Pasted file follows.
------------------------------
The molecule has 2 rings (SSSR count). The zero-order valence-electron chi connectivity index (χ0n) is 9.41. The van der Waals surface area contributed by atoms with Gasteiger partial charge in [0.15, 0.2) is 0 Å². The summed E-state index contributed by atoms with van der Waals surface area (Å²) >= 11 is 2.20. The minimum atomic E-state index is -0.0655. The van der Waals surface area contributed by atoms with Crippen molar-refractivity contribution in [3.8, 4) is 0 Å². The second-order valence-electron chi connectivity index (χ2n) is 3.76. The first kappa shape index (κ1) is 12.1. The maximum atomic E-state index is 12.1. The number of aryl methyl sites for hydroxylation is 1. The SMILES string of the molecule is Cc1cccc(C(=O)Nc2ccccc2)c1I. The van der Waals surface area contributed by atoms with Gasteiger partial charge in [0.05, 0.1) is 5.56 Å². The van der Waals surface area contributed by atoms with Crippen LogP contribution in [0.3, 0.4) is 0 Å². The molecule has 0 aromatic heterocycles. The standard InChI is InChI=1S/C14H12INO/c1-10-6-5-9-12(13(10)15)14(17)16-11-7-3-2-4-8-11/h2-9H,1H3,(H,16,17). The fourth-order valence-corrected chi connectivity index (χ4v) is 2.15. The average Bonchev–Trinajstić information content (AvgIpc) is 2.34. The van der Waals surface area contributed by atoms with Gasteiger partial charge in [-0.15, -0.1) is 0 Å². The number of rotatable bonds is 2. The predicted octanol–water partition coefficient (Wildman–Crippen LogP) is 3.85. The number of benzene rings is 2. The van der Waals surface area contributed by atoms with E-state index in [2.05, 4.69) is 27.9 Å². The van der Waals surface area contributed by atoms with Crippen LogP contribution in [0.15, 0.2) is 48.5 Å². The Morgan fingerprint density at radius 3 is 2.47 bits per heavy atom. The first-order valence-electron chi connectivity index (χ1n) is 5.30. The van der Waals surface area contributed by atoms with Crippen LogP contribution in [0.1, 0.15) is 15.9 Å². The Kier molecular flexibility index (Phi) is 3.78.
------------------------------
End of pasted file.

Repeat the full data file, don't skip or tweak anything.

The molecule has 2 rings (SSSR count). The zero-order valence-electron chi connectivity index (χ0n) is 9.41. The van der Waals surface area contributed by atoms with Gasteiger partial charge in [0.15, 0.2) is 0 Å². The summed E-state index contributed by atoms with van der Waals surface area (Å²) >= 11 is 2.20. The minimum atomic E-state index is -0.0655. The van der Waals surface area contributed by atoms with Crippen molar-refractivity contribution in [3.8, 4) is 0 Å². The second-order valence-electron chi connectivity index (χ2n) is 3.76. The first kappa shape index (κ1) is 12.1. The maximum atomic E-state index is 12.1. The number of aryl methyl sites for hydroxylation is 1. The SMILES string of the molecule is Cc1cccc(C(=O)Nc2ccccc2)c1I. The van der Waals surface area contributed by atoms with Gasteiger partial charge in [0.05, 0.1) is 5.56 Å². The van der Waals surface area contributed by atoms with Crippen LogP contribution in [0.3, 0.4) is 0 Å². The molecule has 0 aromatic heterocycles. The standard InChI is InChI=1S/C14H12INO/c1-10-6-5-9-12(13(10)15)14(17)16-11-7-3-2-4-8-11/h2-9H,1H3,(H,16,17). The fourth-order valence-corrected chi connectivity index (χ4v) is 2.15. The average Bonchev–Trinajstić information content (AvgIpc) is 2.34. The van der Waals surface area contributed by atoms with Gasteiger partial charge in [-0.15, -0.1) is 0 Å². The number of rotatable bonds is 2. The predicted octanol–water partition coefficient (Wildman–Crippen LogP) is 3.85. The number of benzene rings is 2. The van der Waals surface area contributed by atoms with E-state index in [2.05, 4.69) is 27.9 Å². The van der Waals surface area contributed by atoms with Crippen LogP contribution in [0.15, 0.2) is 48.5 Å². The Morgan fingerprint density at radius 3 is 2.47 bits per heavy atom. The first-order valence-electron chi connectivity index (χ1n) is 5.30. The van der Waals surface area contributed by atoms with Crippen LogP contribution in [0.1, 0.15) is 15.9 Å². The Kier molecular flexibility index (Phi) is 3.78.